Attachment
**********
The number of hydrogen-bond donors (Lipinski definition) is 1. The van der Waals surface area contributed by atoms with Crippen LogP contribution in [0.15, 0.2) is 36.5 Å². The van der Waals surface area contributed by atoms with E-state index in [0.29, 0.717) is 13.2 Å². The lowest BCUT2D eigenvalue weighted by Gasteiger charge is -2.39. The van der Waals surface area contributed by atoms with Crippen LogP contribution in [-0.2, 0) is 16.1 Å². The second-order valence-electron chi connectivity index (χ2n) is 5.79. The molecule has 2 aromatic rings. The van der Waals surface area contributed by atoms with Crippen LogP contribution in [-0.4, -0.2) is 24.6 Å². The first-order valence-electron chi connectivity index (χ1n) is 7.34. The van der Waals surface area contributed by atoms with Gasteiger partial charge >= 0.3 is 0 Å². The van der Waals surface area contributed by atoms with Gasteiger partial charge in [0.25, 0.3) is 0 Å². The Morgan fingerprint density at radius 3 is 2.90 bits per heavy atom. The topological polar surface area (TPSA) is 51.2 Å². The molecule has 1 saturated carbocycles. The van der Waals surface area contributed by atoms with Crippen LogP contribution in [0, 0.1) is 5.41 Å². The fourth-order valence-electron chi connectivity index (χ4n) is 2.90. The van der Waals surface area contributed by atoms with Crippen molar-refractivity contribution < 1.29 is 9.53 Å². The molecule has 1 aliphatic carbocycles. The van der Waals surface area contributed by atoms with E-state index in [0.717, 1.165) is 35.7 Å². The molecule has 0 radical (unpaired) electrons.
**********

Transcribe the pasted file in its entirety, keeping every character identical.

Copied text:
The number of hydrogen-bond donors (Lipinski definition) is 1. The van der Waals surface area contributed by atoms with Crippen LogP contribution in [0.15, 0.2) is 36.5 Å². The van der Waals surface area contributed by atoms with E-state index in [0.29, 0.717) is 13.2 Å². The lowest BCUT2D eigenvalue weighted by Gasteiger charge is -2.39. The van der Waals surface area contributed by atoms with Crippen LogP contribution in [-0.2, 0) is 16.1 Å². The second-order valence-electron chi connectivity index (χ2n) is 5.79. The molecule has 2 aromatic rings. The van der Waals surface area contributed by atoms with Crippen LogP contribution in [-0.4, -0.2) is 24.6 Å². The first-order valence-electron chi connectivity index (χ1n) is 7.34. The van der Waals surface area contributed by atoms with Gasteiger partial charge >= 0.3 is 0 Å². The van der Waals surface area contributed by atoms with Gasteiger partial charge in [0.25, 0.3) is 0 Å². The Morgan fingerprint density at radius 3 is 2.90 bits per heavy atom. The topological polar surface area (TPSA) is 51.2 Å². The molecule has 1 saturated carbocycles. The van der Waals surface area contributed by atoms with Crippen LogP contribution in [0, 0.1) is 5.41 Å². The fourth-order valence-electron chi connectivity index (χ4n) is 2.90. The van der Waals surface area contributed by atoms with Crippen molar-refractivity contribution < 1.29 is 9.53 Å². The molecule has 1 aliphatic carbocycles. The van der Waals surface area contributed by atoms with E-state index in [0.717, 1.165) is 35.7 Å². The molecule has 0 radical (unpaired) electrons.